Is Tim Tebow a Chauvinist?
Russell Moore is president of the Ethics & Religious Liberty Commission of the Southern Baptist Convention, the moral and public policy agency of the nation’s largest Protestant denomination. Dr. Moore is the author of several books, including Onward: Engaging the Culture without Losing the Gospel and The Storm-Tossed Family: How the Cross Reshapes the Home. A native Mississippian, he and his wife Maria are the parents of five sons.
- 2012 Sep 24
Tim Tebow says he wants a wife with “a servant’s heart.” Does that make him a misogynist?
jezebel, a feminist website, picked up on comments Tebow made in an interview with vogue magazine, in which he said he wanted a wife who lived up to the high standards set for him by his mother and sisters. He wanted to find a woman he found beautiful, he said, but, beyond that, he wanted a wife with a “servant’s heart.”
Jezebel (their name for themselves; I’m not name-calling) summed this up as that Tebow’s perfect woman is “hot, kind and servile.”
I’ve been saying for years that I don’t think Christians ought to be “outraged” by what the outside world says about us. And I’m not outraged by this. But I think it’s a good opportunity to tell our non-Christian neighbors what Christians mean when they say “a servant’s heart.”
What we don’t mean is that this is something unique to women. I know, I know. You hear this language and you assume Tebow wants a Stepford wife in a French maid’s uniform, massaging his feet and refilling his glass of sweet tea. But this isn’t what evangelical Christians mean when they say “a servant’s heart.”
First of all, in Christianity, a “servant” isn’t a slur.
Now, I get why that’s hard to understand. Our apostolic fathers didn’t get it either. They debated who would be the “greatest” and the “leader” among them. Jesus pointed out that he was the one serving them broken bread and poured-out wine, and he is the king of the entire cosmos. “Who is greater,” Jesus asked, “The one who reclines at table or the one who serves? Is it not the one who reclines at table? But I am among you as the one who serves” (Luke 22:27).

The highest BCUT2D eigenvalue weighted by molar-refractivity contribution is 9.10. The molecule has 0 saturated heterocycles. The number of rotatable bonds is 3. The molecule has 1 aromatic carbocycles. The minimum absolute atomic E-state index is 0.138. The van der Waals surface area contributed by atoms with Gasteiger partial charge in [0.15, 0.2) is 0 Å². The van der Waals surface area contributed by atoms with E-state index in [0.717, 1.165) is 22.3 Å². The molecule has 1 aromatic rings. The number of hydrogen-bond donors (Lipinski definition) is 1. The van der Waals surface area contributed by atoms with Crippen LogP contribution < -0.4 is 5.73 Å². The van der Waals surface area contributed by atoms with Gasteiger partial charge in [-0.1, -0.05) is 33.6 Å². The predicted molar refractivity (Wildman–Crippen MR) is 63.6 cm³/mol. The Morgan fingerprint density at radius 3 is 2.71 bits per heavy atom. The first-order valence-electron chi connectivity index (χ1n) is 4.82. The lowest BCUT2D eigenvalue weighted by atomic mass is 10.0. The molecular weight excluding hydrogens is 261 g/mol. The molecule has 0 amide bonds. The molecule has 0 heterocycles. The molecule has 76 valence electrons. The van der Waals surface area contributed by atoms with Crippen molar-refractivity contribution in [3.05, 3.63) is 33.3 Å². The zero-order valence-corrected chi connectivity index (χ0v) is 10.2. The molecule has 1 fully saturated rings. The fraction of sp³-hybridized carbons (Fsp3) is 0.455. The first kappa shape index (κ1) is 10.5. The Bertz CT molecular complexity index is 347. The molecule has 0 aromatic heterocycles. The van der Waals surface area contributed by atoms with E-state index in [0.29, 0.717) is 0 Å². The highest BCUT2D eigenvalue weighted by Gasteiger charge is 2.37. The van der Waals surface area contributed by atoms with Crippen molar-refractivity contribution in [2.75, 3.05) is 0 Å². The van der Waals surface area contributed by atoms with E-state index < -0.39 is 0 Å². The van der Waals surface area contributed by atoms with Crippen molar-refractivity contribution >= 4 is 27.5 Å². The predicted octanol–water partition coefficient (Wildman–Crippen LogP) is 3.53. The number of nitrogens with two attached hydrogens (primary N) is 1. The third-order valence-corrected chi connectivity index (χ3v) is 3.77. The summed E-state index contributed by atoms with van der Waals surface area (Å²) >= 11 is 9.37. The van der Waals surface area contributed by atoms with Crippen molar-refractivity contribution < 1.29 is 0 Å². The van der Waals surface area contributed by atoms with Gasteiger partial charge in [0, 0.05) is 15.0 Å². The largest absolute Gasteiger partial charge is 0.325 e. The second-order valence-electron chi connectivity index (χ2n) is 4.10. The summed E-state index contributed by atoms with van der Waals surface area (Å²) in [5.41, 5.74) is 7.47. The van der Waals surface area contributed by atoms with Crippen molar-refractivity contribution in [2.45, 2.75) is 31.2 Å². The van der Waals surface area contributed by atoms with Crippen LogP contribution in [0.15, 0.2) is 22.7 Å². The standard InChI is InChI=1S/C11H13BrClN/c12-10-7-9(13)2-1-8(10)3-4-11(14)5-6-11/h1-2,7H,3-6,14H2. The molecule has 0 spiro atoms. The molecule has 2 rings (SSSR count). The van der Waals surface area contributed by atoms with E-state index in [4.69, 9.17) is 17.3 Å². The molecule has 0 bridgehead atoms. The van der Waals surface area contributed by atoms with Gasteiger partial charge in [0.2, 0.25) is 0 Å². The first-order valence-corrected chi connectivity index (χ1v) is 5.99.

Jesus serves his Bride, the church, by washing her feet in the upper room. This is what greatness is, Jesus tells Christians, to serve one another and to outdo one another in building one another up. That servant-heartedness isn’t unique to women; all Christians are called to it. And it isn’t antithetical to strong leadership. Serving is precisely how Jesus rules as king, and how he prepares his people, men and women, to rule with him in the reign to come.
Husbands serve wives. Wives serve husbands. Children serve parents. Parents serve children. Pastors serve churches. Churches serve pastors. That concept might be demeaning in the world of Vogue, but it’s not in a new creation where “the leader is the one who serves” (Luke 22:26).
I’m not upset at our feminist friends for reading Tebow wrong on this. It’s easy to do, if you don’t know the back-story. But it’s a good reminder to all of us, because we Christians have a hard time differentiating between servanthood and servility too. I know I do, and Jesus has to keep breaking in here and reminding me.
When Tim Tebow says he wants a wife with “a servant’s heart,” he is, like any Christian man, hoping also for a woman who is seeking a husband with “a servant’s heart.” It doesn’t mean he wants a doormat. It just means he wants a Christian.